22nd Oct 2020

Ashton to face tough questions from EU ministers

EU foreign policy chief Catherine Ashton is preparing for a showdown with foreign ministers on Monday (23 May) about nagging problems in her European External Action Service (EEAS).

The service's future budget and the work of overseas EU delegations are among sensitive issues to feature in the lunchtime debate. The stock-taking exercise - 18 months into Ashton's mandate - comes after a lacerating attack on the high representative by one EU foreign minister two weeks ago.

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Austria and the three Benelux countries have submitted papers on how they feel the effectiveness of the service can be improved, with a list of proposals also expected from Ashton's side.

Austria's paper, seen by EUobserver, begins by saying: "Close co-operation between the diplomatic services of member states and the EEAS in Brussels and in third countries is the prerequisite for the Union's success in joint external action." It notes several times the need for better "information exchange" and calls for better distribution of sensitive documents, blaming current problems on "security concerns and restrictions at EU delegations".

Austria also calls for greater "trust" between EU and member state embassies. "EU delegations sometimes seem to 'clean' their own reports submitted to the EEAS headquarters before sharing them with member states, which has led to certain irritations," it says.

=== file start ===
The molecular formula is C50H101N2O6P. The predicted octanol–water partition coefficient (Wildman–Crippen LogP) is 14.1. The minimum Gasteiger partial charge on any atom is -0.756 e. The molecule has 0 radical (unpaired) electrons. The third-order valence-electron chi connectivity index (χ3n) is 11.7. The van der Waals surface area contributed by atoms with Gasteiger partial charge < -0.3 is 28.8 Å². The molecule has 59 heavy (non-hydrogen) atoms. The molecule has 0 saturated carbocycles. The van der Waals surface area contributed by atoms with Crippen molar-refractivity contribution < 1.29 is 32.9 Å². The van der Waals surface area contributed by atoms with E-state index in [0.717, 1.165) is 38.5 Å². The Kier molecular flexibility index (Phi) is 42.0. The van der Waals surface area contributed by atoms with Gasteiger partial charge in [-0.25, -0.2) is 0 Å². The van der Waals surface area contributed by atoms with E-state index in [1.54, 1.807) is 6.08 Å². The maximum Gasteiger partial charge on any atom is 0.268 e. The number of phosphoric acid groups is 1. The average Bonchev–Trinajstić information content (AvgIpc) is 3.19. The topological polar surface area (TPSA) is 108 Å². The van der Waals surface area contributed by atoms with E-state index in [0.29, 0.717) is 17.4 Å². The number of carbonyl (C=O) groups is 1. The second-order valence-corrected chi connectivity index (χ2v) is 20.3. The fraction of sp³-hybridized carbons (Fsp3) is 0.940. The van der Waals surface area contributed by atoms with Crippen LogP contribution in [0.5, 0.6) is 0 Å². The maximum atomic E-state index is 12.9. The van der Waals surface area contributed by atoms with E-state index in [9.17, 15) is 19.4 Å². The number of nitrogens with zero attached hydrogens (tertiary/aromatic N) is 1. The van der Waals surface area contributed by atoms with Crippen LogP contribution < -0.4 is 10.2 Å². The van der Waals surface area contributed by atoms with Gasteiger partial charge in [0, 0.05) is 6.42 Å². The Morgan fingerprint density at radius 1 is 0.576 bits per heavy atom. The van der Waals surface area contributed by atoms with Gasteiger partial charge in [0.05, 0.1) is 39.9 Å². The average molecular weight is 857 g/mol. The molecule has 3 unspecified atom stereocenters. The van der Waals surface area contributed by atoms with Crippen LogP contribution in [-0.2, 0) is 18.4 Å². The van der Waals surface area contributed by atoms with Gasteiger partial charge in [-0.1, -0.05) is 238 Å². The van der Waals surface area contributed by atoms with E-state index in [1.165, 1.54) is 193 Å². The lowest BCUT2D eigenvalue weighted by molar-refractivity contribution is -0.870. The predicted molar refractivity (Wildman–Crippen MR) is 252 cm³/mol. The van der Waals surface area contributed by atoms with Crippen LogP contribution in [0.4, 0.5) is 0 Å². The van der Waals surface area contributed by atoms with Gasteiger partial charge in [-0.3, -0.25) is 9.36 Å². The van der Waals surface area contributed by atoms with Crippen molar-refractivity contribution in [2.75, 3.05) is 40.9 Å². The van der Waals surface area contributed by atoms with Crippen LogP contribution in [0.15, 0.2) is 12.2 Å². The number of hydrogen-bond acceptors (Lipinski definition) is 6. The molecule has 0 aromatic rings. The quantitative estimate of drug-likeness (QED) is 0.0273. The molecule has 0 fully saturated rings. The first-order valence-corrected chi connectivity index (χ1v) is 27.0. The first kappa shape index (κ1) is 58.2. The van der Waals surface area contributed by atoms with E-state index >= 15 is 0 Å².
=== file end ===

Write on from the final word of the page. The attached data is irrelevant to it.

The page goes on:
The Benelux paper makes similar points, according to a source familiar with it.

Referring to the various heads of the the European Council, European Commission and the EEAS, the Benelux source said: "There must be better co-ordination between EU institutions in relation to international events. It's ridiculous that Van Rompuy, Barroso and Ashton all issue different communiques."

Consular work and the basic structure of the EU's diplomatic corps needs to be improved, the source added: "Have you seen the organigram? It's not at all clear who is talking to whom."

Monday's debate comes amid a recent wave of Ashton-bashing.

In an interview with Belgian daily Le Soir earlier this month Belgian foreign minister Steven Vanackere spoke of his "frustration", saying he found "the [foreign policy] analysis prepared by the staff of Ashton rather disappointing".

France is among others chiding the EU less openly over its response to the Arab spring. "We expect she will answer these criticisms on Monday," a diplomat from a large member state noted.

Compounding tensions, austerity-era EU capitals were "stunned" when Ashton asked for a 5.8 percent increase in her budget last month.

A diplomat from a mid-sized EU country linked the bad atmosphere to the budget debate: "We do not think that criticism now is by chance, coming just ahead of EU negotiations on the long-term multi-annual budget. When you discuss money, it's the moment of truth."

Ashton herself is expected to say how she will better manage her monthtly EU forieign ministers' meetings.

A senior EU official close to the high representative said she plans to take a less-is-more approach, possibly limiting the length of ministers' interventions in future.

"We don't want to keep adding items to the agenda so that there is no time for discussion. We must pick a list of priority topic," the source said. "Ministers can see how many minutes they have taken up, but it hasn't gone further than that yet," the official explained.


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